Tom rejoined Nikonians after several years with a busy family and professional commitments. He remembers receiving his first camera from his parents when he was about 12 years old, a Praktica MTL50 with 50 and 135mm Pentacon lenses, and Tom reports, “I was hooked from that moment on. After reading a lot of books (and testing all kinds of Ilford, Kodak or Fuji film) I stumbled on the works of Philip Jones-Griffiths, Ernst Haas and Werner Bischof, and then when I saw the work of Steve McCurry I decided I had to buy myself a Nikon (started with a Nikon FM10 on to a F90x on to a F4)
I went on to study filmmaking (social documentaries) but always held a passion for photography because it’s such a strong medium to bring emotions to people. After my studies I moved to Spain, where I still live after over 20 years, right on the coast at the Costa Brava where the climate is much better all year through than in my home country. I live at only 5 minutes from a big Nature Reserve so that gives me plenty of opportunity to get some macro photography done when I cannot travel.”
Of his preferences for photography Tom states that he loves travel, street photography/portraits, and macro work. He shares: “I love human emotions in my photography, because I feel it tells a story directly to the viewer. I am not a good landscape photographer, I try sometimes and I can really appreciate it, but I miss the human factor. I have seen some beautiful scenery in the world, but I try to include some human detail... I guess it’s my way of ‘seeing’ the world. I love to travel and to get into a country and soak up as much as I can.” Tom finds that he loves to travel with his wife and 2 daughters enjoying their adventurous spirit. “When on a trip I get up early for some photography before they are awake and then during the day whenever the moment arises. I just recently started with macro photography just because I am fascinated with those super macro shots (2:1 and above) and love to share them with my children and let them see ‘the little world’.”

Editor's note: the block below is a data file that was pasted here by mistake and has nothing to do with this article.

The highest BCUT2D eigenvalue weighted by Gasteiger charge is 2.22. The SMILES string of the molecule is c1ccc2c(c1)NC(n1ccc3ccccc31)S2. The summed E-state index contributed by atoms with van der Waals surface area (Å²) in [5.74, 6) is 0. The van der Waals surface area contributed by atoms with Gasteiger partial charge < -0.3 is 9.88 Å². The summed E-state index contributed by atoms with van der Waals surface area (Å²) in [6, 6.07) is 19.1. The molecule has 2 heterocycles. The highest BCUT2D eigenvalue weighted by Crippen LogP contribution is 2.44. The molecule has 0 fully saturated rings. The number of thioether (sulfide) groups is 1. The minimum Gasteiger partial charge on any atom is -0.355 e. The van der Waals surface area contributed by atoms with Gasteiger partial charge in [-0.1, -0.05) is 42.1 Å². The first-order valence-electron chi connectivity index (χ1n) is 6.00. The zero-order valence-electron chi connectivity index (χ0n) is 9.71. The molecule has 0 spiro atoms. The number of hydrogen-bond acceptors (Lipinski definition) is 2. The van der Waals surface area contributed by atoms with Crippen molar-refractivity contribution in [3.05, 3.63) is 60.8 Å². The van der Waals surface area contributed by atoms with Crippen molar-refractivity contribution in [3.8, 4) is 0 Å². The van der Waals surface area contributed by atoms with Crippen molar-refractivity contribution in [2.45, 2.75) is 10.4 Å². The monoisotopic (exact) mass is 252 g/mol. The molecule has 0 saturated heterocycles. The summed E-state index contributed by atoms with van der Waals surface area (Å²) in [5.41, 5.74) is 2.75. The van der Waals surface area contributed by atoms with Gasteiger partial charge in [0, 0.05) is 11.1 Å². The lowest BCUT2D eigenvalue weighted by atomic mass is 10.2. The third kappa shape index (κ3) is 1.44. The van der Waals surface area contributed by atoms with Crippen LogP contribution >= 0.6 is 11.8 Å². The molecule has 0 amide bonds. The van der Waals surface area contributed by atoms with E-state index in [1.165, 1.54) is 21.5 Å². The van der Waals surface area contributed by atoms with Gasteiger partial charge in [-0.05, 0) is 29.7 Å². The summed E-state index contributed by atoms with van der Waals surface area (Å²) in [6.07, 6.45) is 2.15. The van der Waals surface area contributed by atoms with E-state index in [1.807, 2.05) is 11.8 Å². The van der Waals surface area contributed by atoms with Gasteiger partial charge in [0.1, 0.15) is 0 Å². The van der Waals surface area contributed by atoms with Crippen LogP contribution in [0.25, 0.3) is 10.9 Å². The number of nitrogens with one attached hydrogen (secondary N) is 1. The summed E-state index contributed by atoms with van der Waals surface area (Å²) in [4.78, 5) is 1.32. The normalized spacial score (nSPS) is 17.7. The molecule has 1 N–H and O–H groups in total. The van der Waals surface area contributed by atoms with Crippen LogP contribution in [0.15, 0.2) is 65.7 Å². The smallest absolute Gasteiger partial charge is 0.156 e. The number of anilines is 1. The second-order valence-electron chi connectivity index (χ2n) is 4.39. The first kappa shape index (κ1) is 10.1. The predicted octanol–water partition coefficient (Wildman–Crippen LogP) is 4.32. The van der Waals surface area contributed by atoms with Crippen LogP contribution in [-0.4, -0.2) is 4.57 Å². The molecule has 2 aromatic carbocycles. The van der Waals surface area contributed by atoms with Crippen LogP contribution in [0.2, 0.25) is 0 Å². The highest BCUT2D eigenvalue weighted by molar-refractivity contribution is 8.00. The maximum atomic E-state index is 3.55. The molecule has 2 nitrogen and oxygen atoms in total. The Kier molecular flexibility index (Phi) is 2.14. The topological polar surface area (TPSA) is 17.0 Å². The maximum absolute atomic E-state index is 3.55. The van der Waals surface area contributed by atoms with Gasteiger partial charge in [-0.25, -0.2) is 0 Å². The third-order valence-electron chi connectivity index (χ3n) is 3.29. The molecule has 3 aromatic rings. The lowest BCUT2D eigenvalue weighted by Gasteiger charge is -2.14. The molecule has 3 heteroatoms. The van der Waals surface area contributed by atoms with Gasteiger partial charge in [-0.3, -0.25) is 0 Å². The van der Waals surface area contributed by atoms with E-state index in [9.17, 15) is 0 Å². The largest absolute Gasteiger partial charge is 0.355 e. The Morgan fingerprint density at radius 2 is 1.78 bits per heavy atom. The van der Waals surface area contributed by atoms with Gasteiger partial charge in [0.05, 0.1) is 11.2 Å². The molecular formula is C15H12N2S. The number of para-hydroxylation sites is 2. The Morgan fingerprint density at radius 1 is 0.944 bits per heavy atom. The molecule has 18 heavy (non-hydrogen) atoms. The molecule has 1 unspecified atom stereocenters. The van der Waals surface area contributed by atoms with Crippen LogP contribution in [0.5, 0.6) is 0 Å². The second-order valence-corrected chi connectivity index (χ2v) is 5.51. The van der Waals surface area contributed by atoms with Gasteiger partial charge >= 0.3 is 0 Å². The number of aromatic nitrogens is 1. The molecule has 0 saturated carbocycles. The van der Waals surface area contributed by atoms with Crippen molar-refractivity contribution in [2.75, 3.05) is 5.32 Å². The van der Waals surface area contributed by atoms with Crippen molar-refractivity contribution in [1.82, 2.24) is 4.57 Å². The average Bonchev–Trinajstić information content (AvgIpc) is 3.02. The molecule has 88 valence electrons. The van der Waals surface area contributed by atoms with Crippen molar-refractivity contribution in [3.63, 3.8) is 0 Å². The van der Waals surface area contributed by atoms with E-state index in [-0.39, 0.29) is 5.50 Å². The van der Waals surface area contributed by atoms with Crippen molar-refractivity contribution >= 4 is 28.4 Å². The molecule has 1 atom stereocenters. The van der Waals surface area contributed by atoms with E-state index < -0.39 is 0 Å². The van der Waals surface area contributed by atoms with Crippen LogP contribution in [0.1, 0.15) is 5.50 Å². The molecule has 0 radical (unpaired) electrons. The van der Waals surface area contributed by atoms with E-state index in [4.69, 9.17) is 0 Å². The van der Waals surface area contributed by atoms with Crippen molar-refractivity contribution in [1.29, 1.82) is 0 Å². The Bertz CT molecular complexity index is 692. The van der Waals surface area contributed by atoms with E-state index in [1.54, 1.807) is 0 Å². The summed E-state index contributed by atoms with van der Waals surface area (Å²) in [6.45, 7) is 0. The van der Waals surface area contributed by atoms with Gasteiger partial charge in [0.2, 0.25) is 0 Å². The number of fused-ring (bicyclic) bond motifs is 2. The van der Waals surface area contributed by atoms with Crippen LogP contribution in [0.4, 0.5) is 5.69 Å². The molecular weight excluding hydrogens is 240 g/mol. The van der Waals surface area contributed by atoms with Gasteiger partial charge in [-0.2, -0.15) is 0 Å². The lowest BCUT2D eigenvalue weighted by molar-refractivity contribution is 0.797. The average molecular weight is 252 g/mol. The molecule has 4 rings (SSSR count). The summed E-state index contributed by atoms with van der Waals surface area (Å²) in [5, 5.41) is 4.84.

Of Nikonians, Tom writes, “I think I found out about Nikonians around the year 2005, just before my first daughter was born while looking the net about some photo travel information. I immediately saw that it was a great site with a lot of really useful information and people from all over the world sharing their thoughts and help with the Nikon gear I was using. I think at that time membership was free still, but I have no problem with paying a fee for something I know is going to help me grow in my hobby. I mean, paying a Silver Membership for a year will only cost as much as 20 coffees and you get a lot in return.”
Tom reports that when reading on the various forums at Nikonians.org he has found information that he has been looking for, stating that he gained a lot of knowledge that would have been impossible to find in books with the fast changing world of photography. He also found that “…the ‘way’ indicated in your trusted book is not the best or easiest and there are people out there doing the same work with different approaches and posting superb images.” As an example Tom refers to Philippe Clement Photophil)’s posts in the Wildlife Forum appreciating the adventures and some of the useful tips that one wouldn’t find in a handbook.